Deep within the woodlands of Central Serengeti, rises the song of the women of Dunia. This luxury safari tented camp by Asilia Africa is the first of its kind; from the head chef and waitresses to the guides, the semi-permanent camp is run entirely by women. These Dunia Angels, as they are known, have given up a traditional way of life, leaving their homes and families for months at a time, to work in the bush. Their goal is simple, but mighty: to be independent, support themselves and their families, and provide an exceptional experience for guests.


A safari in Tanzania’s Serengeti National Park is a bucket list item for many first-time visitors due to the Great Migration, where thousands of wildebeest and zebra move across the vast plains in search of food and water, as lions and other predators lurk in the grasses. Safari goers are treated to dramatic predator action and memorable sightings of herds of elephants, bloats of hippo and, if lucky, the elusive leopard and endangered black rhino. The region is also home to many striking birds, from the elegant saddle-billed stork to the kori bustard, the largest flying bird in Africa.

But a safari isn’t only about the game drives. The camp/lodging visitors choose further enhances the experience. At Dunia, from the moment your vehicle arrives at camp from the closest airstrip, you are greeted by the rising song and dance of the Dunia Angels. Their joy and pride are palpable, and one can’t help but feel inspired by their perseverance to beat all odds to succeed in the male-dominated safari industry.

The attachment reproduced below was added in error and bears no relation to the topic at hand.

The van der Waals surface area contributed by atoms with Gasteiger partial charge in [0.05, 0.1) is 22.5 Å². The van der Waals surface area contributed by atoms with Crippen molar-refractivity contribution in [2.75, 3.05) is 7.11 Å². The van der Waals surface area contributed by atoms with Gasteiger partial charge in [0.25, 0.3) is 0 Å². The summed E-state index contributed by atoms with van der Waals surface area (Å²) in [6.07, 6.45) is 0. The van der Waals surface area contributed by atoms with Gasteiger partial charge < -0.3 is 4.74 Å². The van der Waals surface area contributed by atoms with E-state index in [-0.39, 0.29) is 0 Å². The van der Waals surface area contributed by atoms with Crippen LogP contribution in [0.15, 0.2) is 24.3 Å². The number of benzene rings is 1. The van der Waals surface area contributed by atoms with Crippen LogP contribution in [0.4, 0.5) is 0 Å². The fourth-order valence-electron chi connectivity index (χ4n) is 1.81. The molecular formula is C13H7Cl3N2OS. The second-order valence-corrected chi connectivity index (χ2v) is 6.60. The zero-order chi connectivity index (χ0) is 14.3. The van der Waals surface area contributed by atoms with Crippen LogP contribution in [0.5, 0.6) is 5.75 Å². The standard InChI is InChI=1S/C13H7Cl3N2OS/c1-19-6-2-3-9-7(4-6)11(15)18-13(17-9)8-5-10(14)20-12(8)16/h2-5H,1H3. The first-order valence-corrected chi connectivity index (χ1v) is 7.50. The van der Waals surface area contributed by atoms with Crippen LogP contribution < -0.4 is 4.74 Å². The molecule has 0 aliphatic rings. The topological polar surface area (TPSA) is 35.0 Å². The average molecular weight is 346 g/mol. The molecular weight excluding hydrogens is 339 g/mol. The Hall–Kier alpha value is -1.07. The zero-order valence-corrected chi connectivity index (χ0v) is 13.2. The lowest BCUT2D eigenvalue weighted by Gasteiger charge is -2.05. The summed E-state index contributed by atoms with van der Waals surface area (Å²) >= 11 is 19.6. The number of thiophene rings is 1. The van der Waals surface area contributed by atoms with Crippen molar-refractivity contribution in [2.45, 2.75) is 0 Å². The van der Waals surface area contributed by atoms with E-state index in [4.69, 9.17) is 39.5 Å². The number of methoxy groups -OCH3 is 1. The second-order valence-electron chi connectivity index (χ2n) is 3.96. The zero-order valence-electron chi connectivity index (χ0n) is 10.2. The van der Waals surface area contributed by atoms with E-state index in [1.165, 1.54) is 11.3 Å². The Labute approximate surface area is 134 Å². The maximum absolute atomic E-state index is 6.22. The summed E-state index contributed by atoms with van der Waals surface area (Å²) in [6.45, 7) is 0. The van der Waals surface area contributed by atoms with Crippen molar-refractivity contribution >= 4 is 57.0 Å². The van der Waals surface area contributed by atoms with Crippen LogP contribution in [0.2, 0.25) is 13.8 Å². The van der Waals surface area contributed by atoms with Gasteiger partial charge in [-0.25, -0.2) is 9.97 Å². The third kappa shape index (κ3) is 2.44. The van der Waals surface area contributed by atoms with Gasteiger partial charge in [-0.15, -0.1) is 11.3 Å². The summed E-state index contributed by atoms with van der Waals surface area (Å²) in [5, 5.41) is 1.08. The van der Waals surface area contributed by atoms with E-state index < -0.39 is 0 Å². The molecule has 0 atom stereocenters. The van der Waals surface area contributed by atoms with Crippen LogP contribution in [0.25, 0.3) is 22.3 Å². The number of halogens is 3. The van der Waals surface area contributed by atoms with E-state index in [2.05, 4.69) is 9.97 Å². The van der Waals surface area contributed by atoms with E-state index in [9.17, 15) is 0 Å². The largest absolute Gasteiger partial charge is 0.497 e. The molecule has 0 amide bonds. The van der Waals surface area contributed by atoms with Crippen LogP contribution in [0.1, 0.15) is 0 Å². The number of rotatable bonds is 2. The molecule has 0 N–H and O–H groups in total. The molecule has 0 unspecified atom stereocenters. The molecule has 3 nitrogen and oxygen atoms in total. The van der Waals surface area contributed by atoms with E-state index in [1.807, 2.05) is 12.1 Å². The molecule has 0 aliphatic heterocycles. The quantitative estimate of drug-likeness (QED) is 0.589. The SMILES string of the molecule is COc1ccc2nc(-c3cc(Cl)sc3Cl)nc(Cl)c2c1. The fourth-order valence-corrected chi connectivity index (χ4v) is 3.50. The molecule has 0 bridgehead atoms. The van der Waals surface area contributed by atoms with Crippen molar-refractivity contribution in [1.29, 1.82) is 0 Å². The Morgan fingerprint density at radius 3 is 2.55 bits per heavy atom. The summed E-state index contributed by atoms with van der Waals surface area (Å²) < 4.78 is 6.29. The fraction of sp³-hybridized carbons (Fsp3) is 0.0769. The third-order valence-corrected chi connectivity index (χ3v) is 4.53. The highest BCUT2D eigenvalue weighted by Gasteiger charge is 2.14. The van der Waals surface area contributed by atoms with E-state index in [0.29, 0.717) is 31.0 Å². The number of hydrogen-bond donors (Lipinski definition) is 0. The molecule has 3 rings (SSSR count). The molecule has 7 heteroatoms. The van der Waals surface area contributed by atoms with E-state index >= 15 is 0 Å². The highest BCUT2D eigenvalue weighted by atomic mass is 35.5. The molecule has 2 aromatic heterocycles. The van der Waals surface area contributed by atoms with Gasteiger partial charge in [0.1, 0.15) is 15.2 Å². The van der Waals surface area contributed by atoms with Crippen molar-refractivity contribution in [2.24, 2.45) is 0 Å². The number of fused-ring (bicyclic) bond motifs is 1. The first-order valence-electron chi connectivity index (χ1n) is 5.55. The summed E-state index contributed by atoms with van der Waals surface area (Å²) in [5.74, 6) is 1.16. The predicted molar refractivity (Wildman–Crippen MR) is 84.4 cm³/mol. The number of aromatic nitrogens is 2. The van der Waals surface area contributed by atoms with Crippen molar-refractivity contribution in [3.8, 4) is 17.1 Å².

During my stay at Dunia last October, I had the pleasure of meeting and chatting with these pioneering women. Keep reading to learn more about what drives them, the obstacles they face, and how they are inspiring the next generation of Tanzanian women.

Doris Moshi, Waitress

Doris Moshi began her professional journey at Asilia as a trainee at another camp, and began working at Dunia in 2021. “The former camp was mixed, so it feels good working with the ladies. It’s kind of fun, apart from working,” she says, laughing. After COVID-19 closures, Dunia reopened and Moshi was asked to join full-time.

Given that everyone hails from various parts of the country, often traveling long distances and leaving their families behind, the women find it easier to work at an all-female camp because of the camaraderie. “I enjoy having the sisters around. That’s how we live.” If she’s ever in any trouble, the Dunia women are the only ones first attending to her.

Throughout history, women were not allowed to work outside of the home. “Nowadays, the world is changing. People are accepting that ladies should get an education and work.”